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This Week in Wellness: How to have a healthy Halloween

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Popular candy items during Halloween. Credit: Courtesy of TNS

Popular candy items during Halloween. Credit: Courtesy of TNS

Halloween is only days away and many students have already picked out a costume. Even if playing dress-up isn’t part of this year’s Halloween plan, grocery trips might lead to the desire to consume some of the brightly wrapped candies lining the aisles. This week, Janele Bayless, wellness coordinator at the Student Wellness Center, shares her knowledge on candy consumption and costume safety.

Q: There’s candy everywhere this time of year, and it can be pretty tempting to eat a lot. How much is too much? How much candy is it safe to eat in one sitting?

A: Research shows people typically eat more food with larger portions, according to the Centers for Disease Control in 2006. To prevent yourself from overindulging in Halloween treats, check to see if you’re hungry first! If so, have a small meal or snack first to curb your appetite and lower your chances of overeating. Aim to include a protein or dairy source with a grain, fruit or vegetable. Examples include apple slices with peanut butter, hummus with vegetables and yogurt with granola. Other ways to set yourself up for success are to limit how much Halloween candy you keep at home or have in a day. Try limiting yourself to one bag of candy every one to two weeks or allowing yourself to have 250-500 calories of a treat per day. Most types of Halloween candy are available year round, so Halloween doesn’t have to be the only time you allow yourself a treat.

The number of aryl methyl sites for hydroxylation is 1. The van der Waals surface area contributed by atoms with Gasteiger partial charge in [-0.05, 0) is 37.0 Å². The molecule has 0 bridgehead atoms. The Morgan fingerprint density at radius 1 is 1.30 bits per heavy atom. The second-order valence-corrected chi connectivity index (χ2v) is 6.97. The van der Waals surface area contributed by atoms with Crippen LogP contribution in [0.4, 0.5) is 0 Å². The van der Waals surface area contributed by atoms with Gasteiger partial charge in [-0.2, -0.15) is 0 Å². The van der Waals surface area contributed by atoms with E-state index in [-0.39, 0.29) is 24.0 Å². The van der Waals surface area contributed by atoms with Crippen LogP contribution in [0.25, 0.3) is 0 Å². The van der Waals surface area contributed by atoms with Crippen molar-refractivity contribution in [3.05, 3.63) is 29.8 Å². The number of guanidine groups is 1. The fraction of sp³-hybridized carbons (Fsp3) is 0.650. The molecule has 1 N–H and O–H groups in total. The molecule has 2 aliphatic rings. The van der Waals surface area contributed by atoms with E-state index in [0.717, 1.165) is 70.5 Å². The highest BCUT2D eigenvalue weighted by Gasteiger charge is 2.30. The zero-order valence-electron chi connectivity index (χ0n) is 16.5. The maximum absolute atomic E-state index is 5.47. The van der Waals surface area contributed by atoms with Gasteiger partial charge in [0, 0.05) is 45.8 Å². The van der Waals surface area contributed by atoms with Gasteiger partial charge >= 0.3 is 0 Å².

Q: Do you have any tips for staying safe at Halloween parties?

A: First and foremost, create a plan before going out. When it comes to transportation, always have a sober friend or family member who you can call to give you a ride. As always, our primary focus should be on our health and safety when we go out to party. There are many ways to “party smart.” If you decide to go out, I think first and foremost you should stay with your close friends from the beginning of the night, all the way until you get home. Look out for your friends, and never leave them alone or let them wander off. Being an active bystander is so important when it comes to staying safe while drinking. Additionally, there are many ways that you can reduce the risks associated with heavy drinking. Set limits and pace yourself, alternate between alcoholic and nonalcoholic drinks, eat before and while you are drinking, avoid drinking games … the list goes on.

Q: The weather forecast puts Halloween in the 50s this year. Do you have any tips for those going out in dark costumes late at night on a possibly chilly night?

A: It comes down to being observant and aware of your surroundings. If you are in a dark costume, it will be much more difficult for drivers to see you when crossing the streets. Stay in well-lit areas and always use crosswalks to cross the street. If you are going to be out walking around at night, always use the buddy system and look out for one another. If you are looking for a safe ride home, the Campus Escort Service, 614-292-3322, is great and runs until 3 a.m., or a call a taxi or Uber. Lastly, dress for the weather!


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